Things You'll Need
Home improvement projects often leave you with a couple inches of paint left in a can and no idea how to safely and properly get rid of the paint. The University of Missouri recommends using up any leftover paint by painting a small project or simply applying another coat of paint to your wall until the paint's gone. Latex-based paint can be thrown away when dry, but oil-based paint must be disposed of as hazardous waste. If you don't want to use up the rest of a latex-based paint, follow these tips to dispose of it properly.
Let your paint can dry out naturally. Remove the lid and place the paint can outside or in a garage. Leave the lid off until the paint solidifies. This will only work for cans with a couple inches of paint remaining. Leave the paint can open for at least eight hours, then check to see if the paint has dried.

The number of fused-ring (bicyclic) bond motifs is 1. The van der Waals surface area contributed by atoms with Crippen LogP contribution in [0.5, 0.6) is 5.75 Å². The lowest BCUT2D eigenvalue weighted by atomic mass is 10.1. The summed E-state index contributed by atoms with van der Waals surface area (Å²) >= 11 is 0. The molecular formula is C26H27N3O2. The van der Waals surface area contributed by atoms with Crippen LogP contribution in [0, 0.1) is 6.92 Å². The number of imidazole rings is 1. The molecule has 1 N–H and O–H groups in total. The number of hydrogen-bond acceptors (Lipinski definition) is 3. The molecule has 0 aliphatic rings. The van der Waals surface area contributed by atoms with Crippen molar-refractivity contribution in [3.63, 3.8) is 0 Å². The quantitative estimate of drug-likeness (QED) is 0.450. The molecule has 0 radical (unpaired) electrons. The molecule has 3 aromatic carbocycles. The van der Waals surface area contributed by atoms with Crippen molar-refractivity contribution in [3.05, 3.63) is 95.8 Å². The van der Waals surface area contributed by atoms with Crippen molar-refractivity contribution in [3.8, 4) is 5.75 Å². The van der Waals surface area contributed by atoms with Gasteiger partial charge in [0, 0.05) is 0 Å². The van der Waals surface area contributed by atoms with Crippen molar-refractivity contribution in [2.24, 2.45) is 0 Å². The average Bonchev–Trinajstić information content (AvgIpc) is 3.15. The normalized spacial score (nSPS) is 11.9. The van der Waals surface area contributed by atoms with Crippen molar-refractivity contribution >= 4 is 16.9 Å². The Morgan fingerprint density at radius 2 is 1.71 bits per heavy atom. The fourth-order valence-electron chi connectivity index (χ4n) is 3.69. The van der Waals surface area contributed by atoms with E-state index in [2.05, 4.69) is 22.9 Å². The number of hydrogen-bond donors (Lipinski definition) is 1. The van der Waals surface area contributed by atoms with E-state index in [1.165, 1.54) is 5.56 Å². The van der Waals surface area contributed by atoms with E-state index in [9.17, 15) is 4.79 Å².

Video of the Day
Pour kitty litter or another absorbent material into the paint can if you have more than a couple inches of paint remaining, or if the paint doesn't harden after being left open.
Stir the paint can with a paint stirrer. As you stir, the liquid paint will become absorbed by the kitty litter until there is no more liquid left. Add more litter and continue stirring until you don't see any liquid paint.
Place the paint cans with kitty litter into a garbage bag. Close up the garbage bag and store it with your household trash. Place the trash bag by the curb on trash day and it will be disposed of properly.
If you have usable paint left over, donate it to a theater group, graffiti removal project or art organization in your community.
Dispose of oil-based paints at a hazardous waste collection site. Ask your community's Department of Public Works where you can find a hazardous waste collection site.
Never pour liquid paint down a drain to dispose of it.